By Imperatore, Catherine
Techniques , Vol. 82, No. 6
ACTE: What do you think should be the biggest priority for career and technical education leaders over the next five years?
Justesen: That's a very good question; it's a very interesting question. I think that there are a number of priorities that we could probably all agree on. However, we've all learned that to choose one or two priorities is an important goal to make sure that we can all agree on those and move forward together. And we must make sure that those priorities are achieved goals over the next five years. So my thinking is that one of the greatest challenges for career and technical education as a professional field of education is for us to make sure that we increase the rigor and the relevance of CTE courses, of all CTE courses, in the 21st century. I think that it's very important for us to acknowledge that we must meet these global challenges; we must meet the changing world head-on in CTE and make sure that all of our courses are constantly evaluated and re-evaluated for their relevance in society today, and to make sure that they are rigorous courses, that they challenge students at all levels.
ACTE: What are your biggest concerns in regard to the implementation of the reauthorized Perkins Act?
Justesen: My greatest concern I would say is that we make sure that Perkins is well implemented in every area of the country--both very rural areas and very highly urban areas. Students, regardless of where they are, should have the same chance and opportunity with the same types of exposure to new and technical areas in CTE fields, and we should make sure that we make these investments uniformly and equally across the country. That's a challenge here at the federal level. But it's also a partnership with our states and with the states at the local level to make sure that we have the resources well distributed, that the talent of educators is not based on whether educators or resources are only available in large areas, that we use modern technology, and that we make these opportunities available even in the smallest communities in the country.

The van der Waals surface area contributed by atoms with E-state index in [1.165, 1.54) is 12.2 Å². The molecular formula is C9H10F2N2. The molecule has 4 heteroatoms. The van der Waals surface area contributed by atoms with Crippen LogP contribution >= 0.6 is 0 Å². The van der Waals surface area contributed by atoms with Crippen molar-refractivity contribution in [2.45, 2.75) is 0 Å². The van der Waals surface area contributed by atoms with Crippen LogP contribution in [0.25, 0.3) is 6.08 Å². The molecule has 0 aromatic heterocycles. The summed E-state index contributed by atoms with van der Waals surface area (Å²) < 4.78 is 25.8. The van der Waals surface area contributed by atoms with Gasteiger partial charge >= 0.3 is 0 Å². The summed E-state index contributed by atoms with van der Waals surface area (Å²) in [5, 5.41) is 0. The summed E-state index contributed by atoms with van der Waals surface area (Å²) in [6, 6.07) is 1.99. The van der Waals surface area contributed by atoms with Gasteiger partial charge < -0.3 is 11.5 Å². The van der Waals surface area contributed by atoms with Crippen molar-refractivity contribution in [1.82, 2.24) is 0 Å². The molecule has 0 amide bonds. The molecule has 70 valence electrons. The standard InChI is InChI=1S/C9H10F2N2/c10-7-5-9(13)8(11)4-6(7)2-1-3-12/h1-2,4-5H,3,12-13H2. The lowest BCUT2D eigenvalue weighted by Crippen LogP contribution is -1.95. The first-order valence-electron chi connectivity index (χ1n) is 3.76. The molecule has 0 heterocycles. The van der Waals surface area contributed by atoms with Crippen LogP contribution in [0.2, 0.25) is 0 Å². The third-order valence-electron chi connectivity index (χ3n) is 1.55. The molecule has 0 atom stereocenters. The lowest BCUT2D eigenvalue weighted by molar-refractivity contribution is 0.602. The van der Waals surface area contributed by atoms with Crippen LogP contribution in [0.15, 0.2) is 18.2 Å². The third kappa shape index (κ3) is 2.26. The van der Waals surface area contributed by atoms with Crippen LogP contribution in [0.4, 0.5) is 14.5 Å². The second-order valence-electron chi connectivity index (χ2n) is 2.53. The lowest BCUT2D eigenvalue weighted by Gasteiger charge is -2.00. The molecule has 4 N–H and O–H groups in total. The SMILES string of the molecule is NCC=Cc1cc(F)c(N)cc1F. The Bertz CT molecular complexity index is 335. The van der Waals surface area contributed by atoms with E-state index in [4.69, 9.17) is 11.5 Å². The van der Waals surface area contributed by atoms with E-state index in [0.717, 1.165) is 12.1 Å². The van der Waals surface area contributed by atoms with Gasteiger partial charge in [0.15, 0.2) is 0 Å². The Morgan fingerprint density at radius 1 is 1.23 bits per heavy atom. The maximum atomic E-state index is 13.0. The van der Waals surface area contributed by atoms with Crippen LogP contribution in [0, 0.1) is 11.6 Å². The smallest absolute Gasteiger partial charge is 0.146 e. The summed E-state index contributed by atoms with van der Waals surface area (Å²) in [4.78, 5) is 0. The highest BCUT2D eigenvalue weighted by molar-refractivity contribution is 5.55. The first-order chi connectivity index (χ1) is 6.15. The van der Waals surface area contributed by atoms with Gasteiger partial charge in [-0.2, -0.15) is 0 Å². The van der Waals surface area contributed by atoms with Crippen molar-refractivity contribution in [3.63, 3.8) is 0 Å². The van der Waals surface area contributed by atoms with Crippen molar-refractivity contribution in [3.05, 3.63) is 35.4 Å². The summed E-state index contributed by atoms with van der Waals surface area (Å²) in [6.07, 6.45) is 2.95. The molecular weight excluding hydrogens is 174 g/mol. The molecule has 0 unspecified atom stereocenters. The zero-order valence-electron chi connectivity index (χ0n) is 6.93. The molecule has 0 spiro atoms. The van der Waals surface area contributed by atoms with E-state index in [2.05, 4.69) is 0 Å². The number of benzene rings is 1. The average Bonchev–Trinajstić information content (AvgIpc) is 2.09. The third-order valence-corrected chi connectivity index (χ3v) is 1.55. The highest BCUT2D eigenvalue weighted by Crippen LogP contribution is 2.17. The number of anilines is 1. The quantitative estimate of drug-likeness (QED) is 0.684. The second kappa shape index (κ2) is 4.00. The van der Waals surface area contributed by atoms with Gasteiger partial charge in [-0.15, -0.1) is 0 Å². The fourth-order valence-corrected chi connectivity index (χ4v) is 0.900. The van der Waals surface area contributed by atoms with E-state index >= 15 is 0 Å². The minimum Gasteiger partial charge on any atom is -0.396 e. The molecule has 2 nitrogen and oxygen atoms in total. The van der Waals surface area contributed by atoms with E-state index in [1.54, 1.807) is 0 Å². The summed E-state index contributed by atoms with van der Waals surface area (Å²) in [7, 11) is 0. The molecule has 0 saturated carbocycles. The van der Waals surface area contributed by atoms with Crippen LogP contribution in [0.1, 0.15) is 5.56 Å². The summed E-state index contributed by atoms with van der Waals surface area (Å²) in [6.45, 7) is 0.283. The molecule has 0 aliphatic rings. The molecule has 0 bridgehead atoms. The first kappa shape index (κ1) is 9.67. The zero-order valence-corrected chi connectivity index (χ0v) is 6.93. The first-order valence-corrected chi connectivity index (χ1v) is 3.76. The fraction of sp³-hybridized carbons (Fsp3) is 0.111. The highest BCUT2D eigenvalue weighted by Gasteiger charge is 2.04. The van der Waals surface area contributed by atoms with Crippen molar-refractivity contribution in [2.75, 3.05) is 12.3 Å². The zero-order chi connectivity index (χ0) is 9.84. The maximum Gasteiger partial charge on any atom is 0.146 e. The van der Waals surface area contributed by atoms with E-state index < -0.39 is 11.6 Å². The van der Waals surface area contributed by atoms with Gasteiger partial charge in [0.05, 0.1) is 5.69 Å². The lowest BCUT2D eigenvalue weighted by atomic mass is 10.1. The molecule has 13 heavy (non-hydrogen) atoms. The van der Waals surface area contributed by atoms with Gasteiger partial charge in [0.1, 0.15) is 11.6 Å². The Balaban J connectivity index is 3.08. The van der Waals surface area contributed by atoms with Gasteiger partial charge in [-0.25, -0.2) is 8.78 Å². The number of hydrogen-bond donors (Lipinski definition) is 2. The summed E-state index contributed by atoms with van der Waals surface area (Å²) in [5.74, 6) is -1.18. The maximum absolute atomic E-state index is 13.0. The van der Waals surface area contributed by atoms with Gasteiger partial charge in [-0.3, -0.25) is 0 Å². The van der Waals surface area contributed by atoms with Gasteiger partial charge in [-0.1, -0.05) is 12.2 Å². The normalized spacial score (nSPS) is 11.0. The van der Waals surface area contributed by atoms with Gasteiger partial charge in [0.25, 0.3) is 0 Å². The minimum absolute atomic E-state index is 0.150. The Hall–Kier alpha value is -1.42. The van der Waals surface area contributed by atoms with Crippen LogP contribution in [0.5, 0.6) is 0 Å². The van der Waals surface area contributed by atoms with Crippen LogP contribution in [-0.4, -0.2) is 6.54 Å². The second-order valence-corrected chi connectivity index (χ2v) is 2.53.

ACTE: How will the Administration's No Child Left Behind recommendations ensure that CTE is included, and what steps can CTE and the Department take?
Justesen: Well, No Child Left Behind is the President and the Secretary's number one domestic policy achievement, and their number one interest in the country is to make sure that all children have the opportunity to learn and have the resources regardless of where they live, or their economic background. I think it's fair to say that No Child Left Behind does not ensure that CTE is included, but rather we should look at CTE and make sure that CTE programs build on the vision of No Child Left Behind. This means that CTE courses should have infused in them, all CTE courses should have infused in them, an opportunity for students to practice their literacy skills, their mathematical skills, their ability to interact and learn group dynamics, and the opportunities to use their core academic training that they receive as high school students and bring those to the CTE programs and courses that they take. I think only by fusing Perkins and No Child Left Behind together will we see an increased success of students who are CTE concentrators and students who choose CTE fields for their careers.
ACTE: How can education and workforce development programs work more closely together to prepare students for success in the 21st century economy?
Justesen: Well, I think what this question means is that yes we've done some work together, but we need to do more work together, and that's true. I believe we do. With my very good friend Emily DeRocco, who is the assistant secretary of the Employment Training Administration at the U.S. Department of Labor, and others in the Administration, we have a strong devotion, a strong commitment to making CTE and workforce development programs as strong as they possibly can be. …